The Ego Nickel

The landscape of the entertainment business and deal making culture

Posts tagged creativity

37 notes

The Ultimate AI Brain

parislemon:

Steven Levy interviewed Ray Kurzweil about his new role at Google. On the topic of having the courage to follow your convictions:

Levy: What’s the biological basis for that kind of courage? If you had an infinite ability to analyze a brain, could you say, “Oh, here’s where the courage is?”

Kurzweil: It is the neocortex, and people who fill up too much of their neocortex with concern about the approval of their peers are probably not going be the next Einstein or Steve Jobs.

Filed under creativity

205,730 notes

carlosbaila:

Marina Abramovic meets Ulay

“Marina Abramovic and Ulay started an intense love story in the 70s, performing art out of the van they lived in. When they felt the relationship had run its course, they decided to walk the Great Wall of China, each from one end, meeting for one last big hug in the middle and never seeing each other again. at her 2010 MoMa retrospective Marina performed ‘The Artist Is Present’ as part of the show, a minute of silence with each stranger who sat in front of her. Ulay arrived without her knowing it and this is what happened.”

“En los años 70, Marina Abramovic mantuvo una intensa historia de amor con Ulay. Pasaron 5 años viviendo en una furgoneta realizando toda clase de performances. En 1988, cuando su relación ya no daba para más, decidieron recorrer la Gran Muralla China, empezando cada uno de un lado, para encontrarse en el medio, abrazarse y no volver a verse nunca más. En 2010 el MoMa de Nueva York dedicó una retrospectiva a su obra. Dentro de la misma, Marina compartía un minuto en silencio con cada extraño que se sentaba frente a ella. Ulay llegó sin que ella lo supiera, y esto fue lo que pasó”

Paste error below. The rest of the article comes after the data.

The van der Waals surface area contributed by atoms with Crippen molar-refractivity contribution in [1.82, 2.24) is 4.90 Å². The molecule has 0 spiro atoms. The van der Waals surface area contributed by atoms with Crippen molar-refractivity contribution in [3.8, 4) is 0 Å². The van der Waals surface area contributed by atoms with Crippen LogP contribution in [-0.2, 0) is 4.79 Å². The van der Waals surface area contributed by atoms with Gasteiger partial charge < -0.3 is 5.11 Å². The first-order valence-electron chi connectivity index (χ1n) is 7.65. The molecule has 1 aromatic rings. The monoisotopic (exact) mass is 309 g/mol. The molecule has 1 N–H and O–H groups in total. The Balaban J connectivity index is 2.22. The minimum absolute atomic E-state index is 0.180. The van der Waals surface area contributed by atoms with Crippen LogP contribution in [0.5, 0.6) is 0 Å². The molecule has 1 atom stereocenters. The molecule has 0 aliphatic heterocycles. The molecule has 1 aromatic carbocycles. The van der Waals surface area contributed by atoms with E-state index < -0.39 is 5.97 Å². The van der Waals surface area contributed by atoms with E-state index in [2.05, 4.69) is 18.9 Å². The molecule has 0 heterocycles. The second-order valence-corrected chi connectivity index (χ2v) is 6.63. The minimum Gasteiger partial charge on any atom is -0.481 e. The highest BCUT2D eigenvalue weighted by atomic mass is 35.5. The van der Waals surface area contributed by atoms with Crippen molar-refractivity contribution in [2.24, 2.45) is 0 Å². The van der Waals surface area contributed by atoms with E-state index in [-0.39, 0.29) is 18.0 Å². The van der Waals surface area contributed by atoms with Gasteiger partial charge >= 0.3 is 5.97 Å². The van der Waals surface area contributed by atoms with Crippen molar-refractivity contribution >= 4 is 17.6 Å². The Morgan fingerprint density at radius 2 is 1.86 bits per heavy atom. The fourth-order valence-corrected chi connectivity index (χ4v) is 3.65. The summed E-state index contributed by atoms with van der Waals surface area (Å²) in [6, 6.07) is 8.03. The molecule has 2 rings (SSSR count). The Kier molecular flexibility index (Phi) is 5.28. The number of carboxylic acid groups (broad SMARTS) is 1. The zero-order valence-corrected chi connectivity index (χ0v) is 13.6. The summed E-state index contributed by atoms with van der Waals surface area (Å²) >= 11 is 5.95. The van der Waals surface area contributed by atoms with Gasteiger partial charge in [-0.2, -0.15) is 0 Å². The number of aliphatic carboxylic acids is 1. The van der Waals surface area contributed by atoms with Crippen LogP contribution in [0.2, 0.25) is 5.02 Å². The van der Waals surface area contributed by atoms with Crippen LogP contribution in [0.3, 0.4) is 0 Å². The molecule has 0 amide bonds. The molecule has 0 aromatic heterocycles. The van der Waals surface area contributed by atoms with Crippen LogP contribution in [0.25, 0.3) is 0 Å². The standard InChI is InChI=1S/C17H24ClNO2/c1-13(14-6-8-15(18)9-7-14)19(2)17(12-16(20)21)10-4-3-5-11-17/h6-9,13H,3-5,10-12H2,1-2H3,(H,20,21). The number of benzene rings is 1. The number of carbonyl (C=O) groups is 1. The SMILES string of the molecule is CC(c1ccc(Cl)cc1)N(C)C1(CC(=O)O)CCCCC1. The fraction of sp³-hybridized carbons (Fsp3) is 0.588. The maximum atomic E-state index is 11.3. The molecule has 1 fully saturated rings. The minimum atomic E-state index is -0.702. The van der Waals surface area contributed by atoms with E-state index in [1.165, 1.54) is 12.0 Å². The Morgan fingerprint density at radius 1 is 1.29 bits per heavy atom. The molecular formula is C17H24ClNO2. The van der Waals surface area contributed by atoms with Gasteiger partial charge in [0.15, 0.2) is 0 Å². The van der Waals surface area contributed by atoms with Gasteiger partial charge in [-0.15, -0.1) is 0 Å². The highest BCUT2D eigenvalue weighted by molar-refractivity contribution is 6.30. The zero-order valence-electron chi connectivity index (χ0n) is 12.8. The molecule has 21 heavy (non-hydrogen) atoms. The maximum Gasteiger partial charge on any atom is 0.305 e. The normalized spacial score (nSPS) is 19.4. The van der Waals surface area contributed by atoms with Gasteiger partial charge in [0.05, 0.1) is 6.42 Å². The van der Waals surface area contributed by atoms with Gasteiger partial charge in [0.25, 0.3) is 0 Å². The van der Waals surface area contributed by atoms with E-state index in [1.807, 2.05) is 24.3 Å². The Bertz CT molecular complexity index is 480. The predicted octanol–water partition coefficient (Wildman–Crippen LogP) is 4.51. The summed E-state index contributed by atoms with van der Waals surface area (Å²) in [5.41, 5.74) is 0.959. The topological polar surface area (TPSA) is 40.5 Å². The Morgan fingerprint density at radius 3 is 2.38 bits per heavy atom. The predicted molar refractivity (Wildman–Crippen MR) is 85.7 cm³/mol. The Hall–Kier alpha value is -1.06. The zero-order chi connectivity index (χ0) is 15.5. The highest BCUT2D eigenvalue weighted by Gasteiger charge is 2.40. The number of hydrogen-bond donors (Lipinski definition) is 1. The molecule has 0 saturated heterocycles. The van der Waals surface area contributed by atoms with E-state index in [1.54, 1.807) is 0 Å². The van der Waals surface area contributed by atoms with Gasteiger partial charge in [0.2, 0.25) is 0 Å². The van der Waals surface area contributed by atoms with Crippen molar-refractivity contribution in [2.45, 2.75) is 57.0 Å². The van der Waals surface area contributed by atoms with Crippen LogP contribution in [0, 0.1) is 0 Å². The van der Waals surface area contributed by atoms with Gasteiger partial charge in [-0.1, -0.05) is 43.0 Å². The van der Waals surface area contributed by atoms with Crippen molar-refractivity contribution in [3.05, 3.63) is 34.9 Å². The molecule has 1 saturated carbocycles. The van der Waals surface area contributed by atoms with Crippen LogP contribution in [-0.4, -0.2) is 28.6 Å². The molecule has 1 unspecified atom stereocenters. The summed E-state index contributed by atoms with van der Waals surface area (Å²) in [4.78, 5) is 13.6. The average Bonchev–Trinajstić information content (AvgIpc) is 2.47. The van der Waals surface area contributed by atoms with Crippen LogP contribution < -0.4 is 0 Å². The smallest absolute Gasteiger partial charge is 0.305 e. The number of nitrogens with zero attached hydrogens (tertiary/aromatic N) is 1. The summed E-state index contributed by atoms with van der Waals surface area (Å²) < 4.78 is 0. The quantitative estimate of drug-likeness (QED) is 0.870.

(via soupsoup)

Filed under art creativity

69 notes

Why We Love Beautiful Things

parislemon:

Lance Hosey for NYT:

Certain patterns also have universal appeal. Natural fractals — irregular, self-similar geometry — occur virtually everywhere in nature: in coastlines and riverways, in snowflakes and leaf veins, even in our own lungs. In recent years, physicists have found that people invariably prefer a certain mathematical density of fractals — not too thick, not too sparse. The theory is that this particular pattern echoes the shapes of trees, specifically the acacia, on the African savanna, the place stored in our genetic memory from the cradle of the human race. To paraphrase one biologist, beauty is in the genes of the beholder — home is where the genome is.